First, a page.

Crowd gathers on campus for good caws

Crow watching on campus

Crow watching on campus / Marc Studer photos

By Douglas Esser 
Dave and Lydia Schoen live in the Clearview area, north of Woodinville, where they regularly notice crows flying toward Bothell. At Crow Watch 2018, held Oct. 27 on the University of Washington Bothell and Cascadia College’s shared campus, they were able to see for the first time the crows’ destination. 

“We’ve seen small batches of crows heading this direction, and we’re thinking this is spectacular — seeing 50, 60, 70 crows,” Dave Schoen said. “But then you come out here, and you’re seeing literally thousands and thousands of crows all gathered in one place. 

“You have to see it to believe it,” he said. 

Crow Watch logThe Schoens said they also appreciated the presentations at Crow Watch 2018. It drew hundreds of people at dusk to see the estimated 16,000 crows that arrive before they roost each night in the campus wetlands

Co-hosted by UW Bothell and Cascadia College in collaboration with the Eastside Audubon Society, 21 Acres Center and the city of Bothell, Crow Watch 2018 started at 3 p.m. to give visitors time to admire a gallery of art about corvids and to browse research posters and community tables at the North Creek Events Center.

Lois LandgrebeThree speakers then gave talks and answered questions in the adjoining Activities and Recreation Center, overlooking the wetlands. 

Translating from the native Lushootseed language, Lois Landgrebe, a Tulalip storyteller, told tribal stories of birds sneaking off with food. “Crow is very industrious but also a trickster,” she said. 

Ursula ValdezUrsula Valdez, a UW Bothell ornithologist who teaches natural history using the wetlands, talked about how crows are viewed in science, art and culture. “There are so many things that connect humans with crows. I incorporate that in class,” she said, noting that there is a “murder” (the noun for a flock of crows) every day on campus. 

Douglas WackerDouglas Wacker, a UW Bothell assistant professor whose students helped chart the “rivers of crows” that flow into the roost, described current undergraduate research. Using video and audio recordings to match crow squawks with other behaviors, students are starting to find patterns.  

“I learned a lot more and have a greater appreciation of crows than I ever had before,” Dave Schoen said. 

Crows on roofLydia Schoen enjoyed hearing Landgrebe speak in the native tongue and feeling the passion that Valdez and Wacker evinced for their scholarship. She also was enthralled to see crows edging the rooftops and crowding onto trees on campus.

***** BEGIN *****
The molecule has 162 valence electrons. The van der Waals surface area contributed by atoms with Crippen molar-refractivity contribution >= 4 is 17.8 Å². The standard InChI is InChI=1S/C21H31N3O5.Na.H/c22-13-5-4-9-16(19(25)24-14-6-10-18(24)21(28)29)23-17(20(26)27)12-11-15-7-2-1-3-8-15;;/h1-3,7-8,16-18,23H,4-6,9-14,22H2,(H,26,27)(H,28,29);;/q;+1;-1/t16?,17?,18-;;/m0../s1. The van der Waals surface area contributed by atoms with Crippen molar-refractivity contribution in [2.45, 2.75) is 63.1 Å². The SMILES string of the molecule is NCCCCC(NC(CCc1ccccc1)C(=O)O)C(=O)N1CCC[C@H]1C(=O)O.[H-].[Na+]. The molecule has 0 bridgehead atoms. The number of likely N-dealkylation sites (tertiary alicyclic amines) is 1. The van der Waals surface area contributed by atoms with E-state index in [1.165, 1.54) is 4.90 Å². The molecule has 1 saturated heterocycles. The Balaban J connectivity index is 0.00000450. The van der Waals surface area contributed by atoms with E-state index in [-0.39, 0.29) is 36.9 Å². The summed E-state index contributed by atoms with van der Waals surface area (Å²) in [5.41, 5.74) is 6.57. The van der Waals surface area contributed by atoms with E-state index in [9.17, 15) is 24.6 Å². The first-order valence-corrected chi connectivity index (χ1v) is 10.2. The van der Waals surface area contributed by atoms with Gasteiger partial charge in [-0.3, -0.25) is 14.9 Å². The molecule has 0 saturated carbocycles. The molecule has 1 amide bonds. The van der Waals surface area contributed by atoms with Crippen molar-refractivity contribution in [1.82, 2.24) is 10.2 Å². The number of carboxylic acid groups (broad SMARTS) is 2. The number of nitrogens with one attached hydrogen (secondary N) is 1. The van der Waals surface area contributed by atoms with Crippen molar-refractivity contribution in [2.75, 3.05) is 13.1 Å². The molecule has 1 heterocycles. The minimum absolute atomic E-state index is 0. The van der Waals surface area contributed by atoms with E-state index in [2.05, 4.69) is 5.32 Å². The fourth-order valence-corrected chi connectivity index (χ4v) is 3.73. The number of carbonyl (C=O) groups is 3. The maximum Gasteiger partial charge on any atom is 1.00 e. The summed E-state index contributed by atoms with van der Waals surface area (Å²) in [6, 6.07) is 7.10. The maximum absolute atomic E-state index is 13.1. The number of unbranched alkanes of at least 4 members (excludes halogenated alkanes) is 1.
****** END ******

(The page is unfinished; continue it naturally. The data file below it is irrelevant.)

“It’s dark, but you could see the trees were just full,” she said. “They would leave in small groups. It was fascinating.” 

Among those with their own crow stories were Kirsten Atik and Tony Grob with their children, Addison, 6, and Tallinn, 2, who live in north Seattle. They regularly notice “a whole bunch of crows flying in this direction,” Atik said. “So we said, ‘Addie, the crows are flying to Bothell.’ After a few times, she’d say, ‘Crows! Crows! Crows going to Bothell! Crows going to Bothell!’” 

When the family heard about Crow Watch 2018, “We had to come,” Atik said. “Crows are connected to so many different cultures, and there’s so much to learn from the science of it.”  

Crow watchingVolunteers from the Eastside Audubon Society shared their telescopes and answered questions, said Nancy Hubly, who helped organize them. 

“People know there’s a standing roost here that’s filled up every night from October to maybe April with thousands of crows coming in from all over the area,” she said.  

Bothell crows are extremely well known, she said. “Year after year, even though the crows break up during breeding season, they come back every fall.”  

Bothell restaurants added to the spirit of the day with Crow Watch specials: food and a mystery drink at The Cottage, black crow licorice stout at the Beardslee Public House and Adobo (chicken) wings at Poquitos. 

Wacker family

Douglas and Kim Wacker’s children, Eilidh, 10, and Delphinia, 7, made masks.